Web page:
1. Take a bath in Onsen Hot Springs
A significant part of Japanese culture is centered around onsen, the Japanese name for a hot spring. Due to the active volcanic area, there are thousands of hot springs in Japan, which are often used by the Japanese to relax.
The most popular onsen in Japan is in the vicinity of Nikko, at the foothills of Mount Fuji, then in the west of Shikoku Island, as well as Hakone hot springs. Also, one of the most famous onsen is located in Kinosaki, near Kyoto.
Entry into the public onsen is prohibited for persons who have tattoos. However, in private guesthouses, Ryokan often do not have the entry ban rule for tattoos.
If you enjoy relaxing in water temperatures up to 40 degrees Celsius (104 Fahrenheit), be sure to visit onsen. Keep in mind that in such warm water, you can only sit for about 10 minutes, and then you should take a break.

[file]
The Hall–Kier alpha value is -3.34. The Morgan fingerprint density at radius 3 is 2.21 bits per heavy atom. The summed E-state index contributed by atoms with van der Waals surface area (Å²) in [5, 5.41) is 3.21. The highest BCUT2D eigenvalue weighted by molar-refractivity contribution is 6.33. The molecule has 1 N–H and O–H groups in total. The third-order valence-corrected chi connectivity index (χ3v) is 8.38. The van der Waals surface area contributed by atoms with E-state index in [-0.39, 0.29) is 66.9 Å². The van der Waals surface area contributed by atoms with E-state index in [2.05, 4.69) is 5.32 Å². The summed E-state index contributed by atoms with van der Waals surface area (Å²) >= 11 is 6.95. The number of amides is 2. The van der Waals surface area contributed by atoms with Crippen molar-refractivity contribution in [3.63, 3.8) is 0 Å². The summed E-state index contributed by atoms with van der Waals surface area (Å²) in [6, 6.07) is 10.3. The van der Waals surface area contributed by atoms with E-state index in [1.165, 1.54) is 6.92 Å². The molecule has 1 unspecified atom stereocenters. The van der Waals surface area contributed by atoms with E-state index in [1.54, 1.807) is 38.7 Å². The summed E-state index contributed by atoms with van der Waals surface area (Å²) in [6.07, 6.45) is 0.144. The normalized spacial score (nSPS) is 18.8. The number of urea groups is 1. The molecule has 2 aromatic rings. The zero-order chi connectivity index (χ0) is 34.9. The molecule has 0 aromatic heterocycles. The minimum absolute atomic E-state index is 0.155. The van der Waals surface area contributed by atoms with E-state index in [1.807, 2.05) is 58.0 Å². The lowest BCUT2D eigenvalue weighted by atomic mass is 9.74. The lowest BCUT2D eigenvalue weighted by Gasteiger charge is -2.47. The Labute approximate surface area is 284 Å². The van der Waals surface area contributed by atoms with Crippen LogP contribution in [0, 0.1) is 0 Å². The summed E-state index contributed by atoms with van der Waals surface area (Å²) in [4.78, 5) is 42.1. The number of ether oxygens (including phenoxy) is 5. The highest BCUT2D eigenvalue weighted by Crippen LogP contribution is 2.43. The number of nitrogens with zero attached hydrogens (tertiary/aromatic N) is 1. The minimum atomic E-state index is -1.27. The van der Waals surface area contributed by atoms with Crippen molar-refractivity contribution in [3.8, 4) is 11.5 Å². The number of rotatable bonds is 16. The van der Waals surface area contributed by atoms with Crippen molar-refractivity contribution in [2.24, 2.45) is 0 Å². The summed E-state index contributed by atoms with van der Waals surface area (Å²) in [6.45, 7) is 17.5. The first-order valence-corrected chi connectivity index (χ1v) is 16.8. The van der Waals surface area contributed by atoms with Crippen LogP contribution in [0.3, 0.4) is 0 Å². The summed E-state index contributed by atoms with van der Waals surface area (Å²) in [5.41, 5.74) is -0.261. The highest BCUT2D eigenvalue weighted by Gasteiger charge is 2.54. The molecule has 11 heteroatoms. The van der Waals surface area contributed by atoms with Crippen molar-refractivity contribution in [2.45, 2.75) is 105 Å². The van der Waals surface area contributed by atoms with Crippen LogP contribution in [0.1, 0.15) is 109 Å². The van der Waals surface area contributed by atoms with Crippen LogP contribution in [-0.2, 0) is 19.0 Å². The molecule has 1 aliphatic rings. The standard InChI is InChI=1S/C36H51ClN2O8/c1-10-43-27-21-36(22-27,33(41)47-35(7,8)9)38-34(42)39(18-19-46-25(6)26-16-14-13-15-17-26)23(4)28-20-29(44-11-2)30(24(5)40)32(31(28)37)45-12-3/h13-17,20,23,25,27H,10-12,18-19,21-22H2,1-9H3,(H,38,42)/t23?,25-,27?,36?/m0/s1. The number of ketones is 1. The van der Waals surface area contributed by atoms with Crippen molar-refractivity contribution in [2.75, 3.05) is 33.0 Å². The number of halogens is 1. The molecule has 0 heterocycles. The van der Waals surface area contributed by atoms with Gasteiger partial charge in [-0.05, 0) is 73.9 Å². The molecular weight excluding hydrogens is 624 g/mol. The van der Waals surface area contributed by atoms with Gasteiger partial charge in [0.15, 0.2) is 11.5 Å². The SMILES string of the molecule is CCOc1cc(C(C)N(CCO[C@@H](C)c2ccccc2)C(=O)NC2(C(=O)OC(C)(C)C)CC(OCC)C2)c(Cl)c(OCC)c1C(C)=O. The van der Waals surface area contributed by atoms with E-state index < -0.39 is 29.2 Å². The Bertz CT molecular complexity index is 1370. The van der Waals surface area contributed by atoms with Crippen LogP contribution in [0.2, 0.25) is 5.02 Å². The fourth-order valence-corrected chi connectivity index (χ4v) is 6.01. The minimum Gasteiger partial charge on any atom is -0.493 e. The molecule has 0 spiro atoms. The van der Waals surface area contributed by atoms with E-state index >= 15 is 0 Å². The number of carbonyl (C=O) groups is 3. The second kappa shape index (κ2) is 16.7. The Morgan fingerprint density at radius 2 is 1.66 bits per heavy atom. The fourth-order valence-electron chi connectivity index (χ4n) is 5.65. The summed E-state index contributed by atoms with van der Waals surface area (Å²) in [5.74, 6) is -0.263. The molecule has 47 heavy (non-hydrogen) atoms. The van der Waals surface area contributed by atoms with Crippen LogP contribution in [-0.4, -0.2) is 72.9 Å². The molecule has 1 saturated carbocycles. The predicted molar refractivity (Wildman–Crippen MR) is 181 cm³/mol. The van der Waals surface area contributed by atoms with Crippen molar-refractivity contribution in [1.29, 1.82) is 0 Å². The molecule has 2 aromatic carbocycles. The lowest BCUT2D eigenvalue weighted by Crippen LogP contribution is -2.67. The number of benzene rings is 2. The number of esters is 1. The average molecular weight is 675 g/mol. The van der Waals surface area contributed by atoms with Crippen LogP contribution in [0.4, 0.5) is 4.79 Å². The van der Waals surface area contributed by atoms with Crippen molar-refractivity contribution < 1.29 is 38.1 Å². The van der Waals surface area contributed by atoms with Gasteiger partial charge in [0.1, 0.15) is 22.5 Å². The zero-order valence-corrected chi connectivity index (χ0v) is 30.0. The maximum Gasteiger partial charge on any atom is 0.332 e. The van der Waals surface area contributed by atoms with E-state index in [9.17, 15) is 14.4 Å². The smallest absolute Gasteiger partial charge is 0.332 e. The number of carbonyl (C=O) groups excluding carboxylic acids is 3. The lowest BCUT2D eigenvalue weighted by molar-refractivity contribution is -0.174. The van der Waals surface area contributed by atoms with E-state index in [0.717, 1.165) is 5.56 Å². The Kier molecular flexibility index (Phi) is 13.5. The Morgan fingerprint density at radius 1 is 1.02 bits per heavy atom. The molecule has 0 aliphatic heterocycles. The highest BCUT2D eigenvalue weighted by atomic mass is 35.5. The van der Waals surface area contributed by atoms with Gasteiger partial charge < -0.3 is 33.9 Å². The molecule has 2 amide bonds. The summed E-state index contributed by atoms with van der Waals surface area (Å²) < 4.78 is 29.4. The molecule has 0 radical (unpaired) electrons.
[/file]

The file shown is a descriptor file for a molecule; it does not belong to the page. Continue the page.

2. Visit the historically significant city of Hiroshima
Hiroshima is a city in southern Japan known for being hit by an atomic bomb during World War II. Although everything was destroyed within 2 kilometers (1.24 miles) of the explosion site, the city was rebuilt. Many tourists come to visit Hiroshima Peace Memorial Park and Museum.
One of the biggest tourist attractions in Hiroshima is the A-Bomb Dome, which is a UNESCO World Heritage Site. This building served to promote the Hiroshima industry, and as the atomic bomb exploded, it remained one of the few buildings that was not demolished.
When you are in Hiroshima, you can visit the Mazda Museum. The famous automaker has opened the museum and parts of the factory for the public. You will learn more about the history of this brand, and you will see the vehicle assembly line and popular car models.
3. Watch sumo wrestling live
Sumo is a national sport in Japan. It’s the kind of wrestling where the winner is the competitor who throws an opponent out of the ring. The match lasts briefly, just seconds.